Boards should not only adhere to policies but also be seen to use them to guide behaviour and decision-making.

Main findings about leadership and culture

We observed good leadership and culture in all six entities. We assessed the effectiveness of their governance of the organisations' strategic direction as either "Progressing" or "Comprehensive". Significantly, interviewees emphasised the importance of strong leadership and culture for effective governance. We identified four factors that are contributing to good leadership and culture in the six entities.

The distinction between governance and management

The line between governance and management (including decision-making rights and delegations) is set out in the policies and charters of the boards of the six entities, and was expressed in our interviews with board members and management. In practice, the separation between boards and management was sometimes blurred and some boards were carrying out activities that we would normally consider to be management activities.

There are several reasons for this. In times of change or when an organisation is facing particularly challenging issues, it can be appropriate for the board to become more involved in operational activities that are normally within the remit of management. In small organisations, the line between management and governance can be harder to delineate and there can be a tendency for the board to become involved in operational decisions. Where boards become involved in operational decisions, there is a risk that the boards limit their ability to hold management to account.

Importance of the chairperson

The chairperson is critical to effective governance. Chairpersons, board members, and managers in the six entities identified that the chairperson was the cornerstone of effective governance arrangements. The chairpersons of the boards all invested significant time and effort in their role.

Each chairperson was focused on making it easy for board members to work together well. We also observed the importance of gaining the trust of the chief executive and management while still providing some challenge to the management team.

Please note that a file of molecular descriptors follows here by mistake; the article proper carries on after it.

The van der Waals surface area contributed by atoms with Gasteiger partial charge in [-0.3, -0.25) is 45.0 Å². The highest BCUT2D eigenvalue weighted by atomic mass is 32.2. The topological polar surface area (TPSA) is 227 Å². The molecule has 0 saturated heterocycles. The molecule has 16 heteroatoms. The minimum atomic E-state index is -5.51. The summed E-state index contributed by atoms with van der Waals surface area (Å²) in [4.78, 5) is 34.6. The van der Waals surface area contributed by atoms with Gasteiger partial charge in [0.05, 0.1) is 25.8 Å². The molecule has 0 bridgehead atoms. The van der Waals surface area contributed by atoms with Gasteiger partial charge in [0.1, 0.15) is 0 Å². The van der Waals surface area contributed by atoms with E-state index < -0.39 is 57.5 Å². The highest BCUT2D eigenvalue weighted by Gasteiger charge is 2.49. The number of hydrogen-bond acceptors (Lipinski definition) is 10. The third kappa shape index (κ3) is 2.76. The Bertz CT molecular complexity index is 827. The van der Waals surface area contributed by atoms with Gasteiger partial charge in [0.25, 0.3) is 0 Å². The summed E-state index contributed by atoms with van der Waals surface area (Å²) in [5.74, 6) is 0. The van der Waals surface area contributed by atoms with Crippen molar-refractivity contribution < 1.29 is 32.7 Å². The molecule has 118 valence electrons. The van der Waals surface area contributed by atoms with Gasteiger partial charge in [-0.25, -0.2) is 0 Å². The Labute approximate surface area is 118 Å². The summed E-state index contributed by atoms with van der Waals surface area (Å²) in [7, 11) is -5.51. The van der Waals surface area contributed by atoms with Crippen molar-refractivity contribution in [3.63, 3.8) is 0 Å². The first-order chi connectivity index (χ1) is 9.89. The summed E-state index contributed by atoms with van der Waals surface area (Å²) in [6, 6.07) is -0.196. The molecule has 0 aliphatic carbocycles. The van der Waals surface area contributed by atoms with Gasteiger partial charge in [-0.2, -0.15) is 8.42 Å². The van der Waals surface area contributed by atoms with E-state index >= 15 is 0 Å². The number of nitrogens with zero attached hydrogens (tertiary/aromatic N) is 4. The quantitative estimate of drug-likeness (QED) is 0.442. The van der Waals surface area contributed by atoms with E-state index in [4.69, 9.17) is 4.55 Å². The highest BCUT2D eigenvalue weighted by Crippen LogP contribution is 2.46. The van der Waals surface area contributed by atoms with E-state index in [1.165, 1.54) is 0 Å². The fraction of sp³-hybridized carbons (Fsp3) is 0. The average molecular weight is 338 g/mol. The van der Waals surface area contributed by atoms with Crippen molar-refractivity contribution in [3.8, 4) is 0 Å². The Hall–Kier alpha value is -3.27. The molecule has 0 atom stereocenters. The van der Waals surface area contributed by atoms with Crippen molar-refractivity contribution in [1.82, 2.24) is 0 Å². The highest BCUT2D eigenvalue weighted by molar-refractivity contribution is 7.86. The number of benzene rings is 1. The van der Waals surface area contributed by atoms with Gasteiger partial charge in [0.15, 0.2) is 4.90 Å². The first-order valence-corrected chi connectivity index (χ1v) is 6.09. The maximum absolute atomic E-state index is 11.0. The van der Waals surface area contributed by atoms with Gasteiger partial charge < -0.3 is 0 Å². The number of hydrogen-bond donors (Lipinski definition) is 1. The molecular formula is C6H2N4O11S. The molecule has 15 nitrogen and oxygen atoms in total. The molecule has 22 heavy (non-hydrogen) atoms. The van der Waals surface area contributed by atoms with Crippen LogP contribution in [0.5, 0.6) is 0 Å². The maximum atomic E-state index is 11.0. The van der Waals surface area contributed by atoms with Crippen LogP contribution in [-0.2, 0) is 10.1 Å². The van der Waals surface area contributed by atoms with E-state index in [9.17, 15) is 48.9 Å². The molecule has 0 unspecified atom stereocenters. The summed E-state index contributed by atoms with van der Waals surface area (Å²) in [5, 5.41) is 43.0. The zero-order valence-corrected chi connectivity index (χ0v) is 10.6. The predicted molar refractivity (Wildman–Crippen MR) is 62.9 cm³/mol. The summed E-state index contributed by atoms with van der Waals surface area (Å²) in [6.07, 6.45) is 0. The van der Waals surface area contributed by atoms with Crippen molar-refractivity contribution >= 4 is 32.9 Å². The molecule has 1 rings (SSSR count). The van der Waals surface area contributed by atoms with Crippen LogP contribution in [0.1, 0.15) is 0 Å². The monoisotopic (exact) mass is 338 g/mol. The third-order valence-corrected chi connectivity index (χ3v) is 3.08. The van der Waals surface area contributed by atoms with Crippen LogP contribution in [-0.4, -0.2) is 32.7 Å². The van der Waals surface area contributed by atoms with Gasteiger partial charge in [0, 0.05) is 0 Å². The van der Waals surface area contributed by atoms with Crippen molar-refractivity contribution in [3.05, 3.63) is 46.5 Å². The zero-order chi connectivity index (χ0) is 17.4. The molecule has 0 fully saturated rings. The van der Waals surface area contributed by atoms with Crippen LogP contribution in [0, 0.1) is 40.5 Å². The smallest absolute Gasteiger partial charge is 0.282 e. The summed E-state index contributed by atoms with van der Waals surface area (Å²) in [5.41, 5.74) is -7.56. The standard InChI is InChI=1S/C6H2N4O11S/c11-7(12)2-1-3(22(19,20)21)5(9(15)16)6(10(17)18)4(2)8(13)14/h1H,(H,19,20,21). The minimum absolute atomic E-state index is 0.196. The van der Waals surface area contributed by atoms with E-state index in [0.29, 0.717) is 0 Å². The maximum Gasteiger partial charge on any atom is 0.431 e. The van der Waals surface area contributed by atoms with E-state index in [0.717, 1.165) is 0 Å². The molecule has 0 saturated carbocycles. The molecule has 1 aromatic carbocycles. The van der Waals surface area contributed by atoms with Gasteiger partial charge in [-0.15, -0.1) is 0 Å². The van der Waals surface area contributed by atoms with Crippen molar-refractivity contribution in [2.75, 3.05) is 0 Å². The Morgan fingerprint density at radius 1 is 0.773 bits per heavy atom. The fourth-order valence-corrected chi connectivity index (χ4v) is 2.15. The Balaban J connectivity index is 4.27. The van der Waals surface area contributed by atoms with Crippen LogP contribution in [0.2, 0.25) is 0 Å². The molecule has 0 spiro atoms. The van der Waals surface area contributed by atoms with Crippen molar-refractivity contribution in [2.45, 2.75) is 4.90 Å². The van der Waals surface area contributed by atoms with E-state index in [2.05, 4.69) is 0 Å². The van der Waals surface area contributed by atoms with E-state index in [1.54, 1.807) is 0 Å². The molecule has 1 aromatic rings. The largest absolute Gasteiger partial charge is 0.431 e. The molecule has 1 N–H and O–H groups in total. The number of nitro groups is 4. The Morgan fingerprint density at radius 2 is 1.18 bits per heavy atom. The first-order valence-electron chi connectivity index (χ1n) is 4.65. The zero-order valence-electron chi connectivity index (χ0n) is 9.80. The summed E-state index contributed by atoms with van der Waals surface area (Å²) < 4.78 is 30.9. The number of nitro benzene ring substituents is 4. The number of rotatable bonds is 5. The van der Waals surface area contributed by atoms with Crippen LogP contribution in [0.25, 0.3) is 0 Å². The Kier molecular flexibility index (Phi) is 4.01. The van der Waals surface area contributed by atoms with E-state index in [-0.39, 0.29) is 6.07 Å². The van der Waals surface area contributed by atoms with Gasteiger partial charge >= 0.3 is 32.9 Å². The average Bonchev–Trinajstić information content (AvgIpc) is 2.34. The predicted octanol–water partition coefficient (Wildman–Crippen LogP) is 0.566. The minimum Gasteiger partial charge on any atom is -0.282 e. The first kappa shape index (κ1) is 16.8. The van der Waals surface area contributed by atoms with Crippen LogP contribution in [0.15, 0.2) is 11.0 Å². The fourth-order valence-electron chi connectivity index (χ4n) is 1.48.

Importance of the board's ability to challenge the management team

In our view, the boards of the six entities were challenging management effectively. There was evidence in board papers of questioning of management that was constructive but also testing. The boards were using their combined experience and skills to query information, probe and challenge the basis for recommendations, improve understanding, and make informed decisions.

We identified three areas where boards were effectively questioning management:

  • Asking questions from a governance perspective, not from a management perspective. This means that the questions are focused on identifying and understanding risks, organisational effects, and wider stakeholder considerations. Usually, these questions did not focus on details.
  • Where boards had concerns or queries about the information or analysis provided, there were targeting questions to clearly identify the aspect of the information and/or decision that the board was unclear about.
  • We found a willingness to ask questions and seek further information until the boards had gained the level of comfort required. Sometimes, this meant that the boards needed to defer decisions until they got the information they needed.

An effective relationship between governance and management

The relationship between a board and management team, and the organisation's workplace culture, affect how easy it is for a board to ask questions openly, freely challenge management, ask good questions, and get good answers. A strong relationship between the chairperson and chief executive is critical in supporting an effective relationship between governors and management. In the six entities we looked at, those relationships were strong.

Ultimately, a board relies on the management team to provide it with the right information and the appropriate level of detail. Management relies on the board to provide guidance and make effective decisions. The chief executives we interviewed were able to provide several examples where interacting in a mature and trusted way with their board had enabled them to make better management decisions and produce better organisational outcomes.